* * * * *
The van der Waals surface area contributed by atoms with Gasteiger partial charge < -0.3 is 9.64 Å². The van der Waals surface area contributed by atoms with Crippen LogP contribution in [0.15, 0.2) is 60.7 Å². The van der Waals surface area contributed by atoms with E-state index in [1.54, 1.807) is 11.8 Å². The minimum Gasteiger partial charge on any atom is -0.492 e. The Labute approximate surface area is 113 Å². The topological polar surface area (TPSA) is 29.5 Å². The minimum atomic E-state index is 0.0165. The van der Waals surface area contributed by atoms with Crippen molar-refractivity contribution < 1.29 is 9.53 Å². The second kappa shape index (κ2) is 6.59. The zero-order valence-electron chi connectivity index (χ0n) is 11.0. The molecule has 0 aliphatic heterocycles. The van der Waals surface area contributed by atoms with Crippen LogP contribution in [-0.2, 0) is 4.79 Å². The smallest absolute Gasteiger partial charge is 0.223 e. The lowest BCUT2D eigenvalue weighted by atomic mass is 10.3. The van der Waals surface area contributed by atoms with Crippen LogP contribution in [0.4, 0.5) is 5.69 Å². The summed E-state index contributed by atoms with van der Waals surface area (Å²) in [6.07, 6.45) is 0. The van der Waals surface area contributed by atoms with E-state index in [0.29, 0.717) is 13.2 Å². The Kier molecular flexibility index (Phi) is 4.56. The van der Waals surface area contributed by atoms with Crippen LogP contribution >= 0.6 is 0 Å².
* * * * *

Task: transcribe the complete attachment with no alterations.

The van der Waals surface area contributed by atoms with Gasteiger partial charge < -0.3 is 9.64 Å². The van der Waals surface area contributed by atoms with Crippen LogP contribution in [0.15, 0.2) is 60.7 Å². The van der Waals surface area contributed by atoms with E-state index in [1.54, 1.807) is 11.8 Å². The minimum Gasteiger partial charge on any atom is -0.492 e. The Labute approximate surface area is 113 Å². The topological polar surface area (TPSA) is 29.5 Å². The minimum atomic E-state index is 0.0165. The van der Waals surface area contributed by atoms with Crippen molar-refractivity contribution < 1.29 is 9.53 Å². The second kappa shape index (κ2) is 6.59. The zero-order valence-electron chi connectivity index (χ0n) is 11.0. The molecule has 0 aliphatic heterocycles. The van der Waals surface area contributed by atoms with Crippen LogP contribution in [-0.2, 0) is 4.79 Å². The smallest absolute Gasteiger partial charge is 0.223 e. The lowest BCUT2D eigenvalue weighted by atomic mass is 10.3. The van der Waals surface area contributed by atoms with Crippen LogP contribution in [0.4, 0.5) is 5.69 Å². The summed E-state index contributed by atoms with van der Waals surface area (Å²) in [6.07, 6.45) is 0. The van der Waals surface area contributed by atoms with E-state index in [0.29, 0.717) is 13.2 Å². The Kier molecular flexibility index (Phi) is 4.56. The van der Waals surface area contributed by atoms with Crippen LogP contribution >= 0.6 is 0 Å².